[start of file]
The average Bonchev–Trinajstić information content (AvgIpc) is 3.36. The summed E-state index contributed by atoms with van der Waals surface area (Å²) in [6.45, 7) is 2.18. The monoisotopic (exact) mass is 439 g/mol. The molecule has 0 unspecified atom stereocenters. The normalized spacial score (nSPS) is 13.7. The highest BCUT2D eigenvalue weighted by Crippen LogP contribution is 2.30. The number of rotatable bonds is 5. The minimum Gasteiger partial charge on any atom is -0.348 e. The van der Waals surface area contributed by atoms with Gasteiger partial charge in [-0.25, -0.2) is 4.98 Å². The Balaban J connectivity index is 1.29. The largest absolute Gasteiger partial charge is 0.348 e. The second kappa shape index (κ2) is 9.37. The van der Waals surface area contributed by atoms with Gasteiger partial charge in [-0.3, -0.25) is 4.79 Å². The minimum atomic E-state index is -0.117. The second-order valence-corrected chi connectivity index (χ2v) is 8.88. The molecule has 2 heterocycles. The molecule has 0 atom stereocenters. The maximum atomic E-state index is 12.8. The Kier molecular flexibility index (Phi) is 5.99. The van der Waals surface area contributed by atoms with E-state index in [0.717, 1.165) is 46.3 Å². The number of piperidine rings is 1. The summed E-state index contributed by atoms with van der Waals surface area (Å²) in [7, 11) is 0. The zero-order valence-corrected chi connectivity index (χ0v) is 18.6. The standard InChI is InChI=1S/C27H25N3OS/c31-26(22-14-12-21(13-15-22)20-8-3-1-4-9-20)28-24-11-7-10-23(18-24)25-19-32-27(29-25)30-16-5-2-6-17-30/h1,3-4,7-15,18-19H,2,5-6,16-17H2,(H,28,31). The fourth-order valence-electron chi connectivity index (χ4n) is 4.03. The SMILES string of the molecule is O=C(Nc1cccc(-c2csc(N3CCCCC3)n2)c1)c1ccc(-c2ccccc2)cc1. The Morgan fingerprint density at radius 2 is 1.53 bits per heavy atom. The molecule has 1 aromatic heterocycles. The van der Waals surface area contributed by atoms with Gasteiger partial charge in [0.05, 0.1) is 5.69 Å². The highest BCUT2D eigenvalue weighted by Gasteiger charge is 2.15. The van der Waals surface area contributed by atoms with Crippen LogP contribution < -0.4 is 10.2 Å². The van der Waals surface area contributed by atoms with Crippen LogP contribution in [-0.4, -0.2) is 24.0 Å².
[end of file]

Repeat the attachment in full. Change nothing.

The average Bonchev–Trinajstić information content (AvgIpc) is 3.36. The summed E-state index contributed by atoms with van der Waals surface area (Å²) in [6.45, 7) is 2.18. The monoisotopic (exact) mass is 439 g/mol. The molecule has 0 unspecified atom stereocenters. The normalized spacial score (nSPS) is 13.7. The highest BCUT2D eigenvalue weighted by Crippen LogP contribution is 2.30. The number of rotatable bonds is 5. The minimum Gasteiger partial charge on any atom is -0.348 e. The van der Waals surface area contributed by atoms with Gasteiger partial charge in [-0.25, -0.2) is 4.98 Å². The Balaban J connectivity index is 1.29. The largest absolute Gasteiger partial charge is 0.348 e. The second kappa shape index (κ2) is 9.37. The van der Waals surface area contributed by atoms with Gasteiger partial charge in [-0.3, -0.25) is 4.79 Å². The minimum atomic E-state index is -0.117. The second-order valence-corrected chi connectivity index (χ2v) is 8.88. The molecule has 2 heterocycles. The molecule has 0 atom stereocenters. The maximum atomic E-state index is 12.8. The Kier molecular flexibility index (Phi) is 5.99. The van der Waals surface area contributed by atoms with E-state index in [0.717, 1.165) is 46.3 Å². The number of piperidine rings is 1. The summed E-state index contributed by atoms with van der Waals surface area (Å²) in [7, 11) is 0. The zero-order valence-corrected chi connectivity index (χ0v) is 18.6. The standard InChI is InChI=1S/C27H25N3OS/c31-26(22-14-12-21(13-15-22)20-8-3-1-4-9-20)28-24-11-7-10-23(18-24)25-19-32-27(29-25)30-16-5-2-6-17-30/h1,3-4,7-15,18-19H,2,5-6,16-17H2,(H,28,31). The fourth-order valence-electron chi connectivity index (χ4n) is 4.03. The SMILES string of the molecule is O=C(Nc1cccc(-c2csc(N3CCCCC3)n2)c1)c1ccc(-c2ccccc2)cc1. The Morgan fingerprint density at radius 2 is 1.53 bits per heavy atom. The molecule has 1 aromatic heterocycles. The van der Waals surface area contributed by atoms with Gasteiger partial charge in [0.05, 0.1) is 5.69 Å². The highest BCUT2D eigenvalue weighted by Gasteiger charge is 2.15. The van der Waals surface area contributed by atoms with Crippen LogP contribution < -0.4 is 10.2 Å². The van der Waals surface area contributed by atoms with Crippen LogP contribution in [-0.4, -0.2) is 24.0 Å².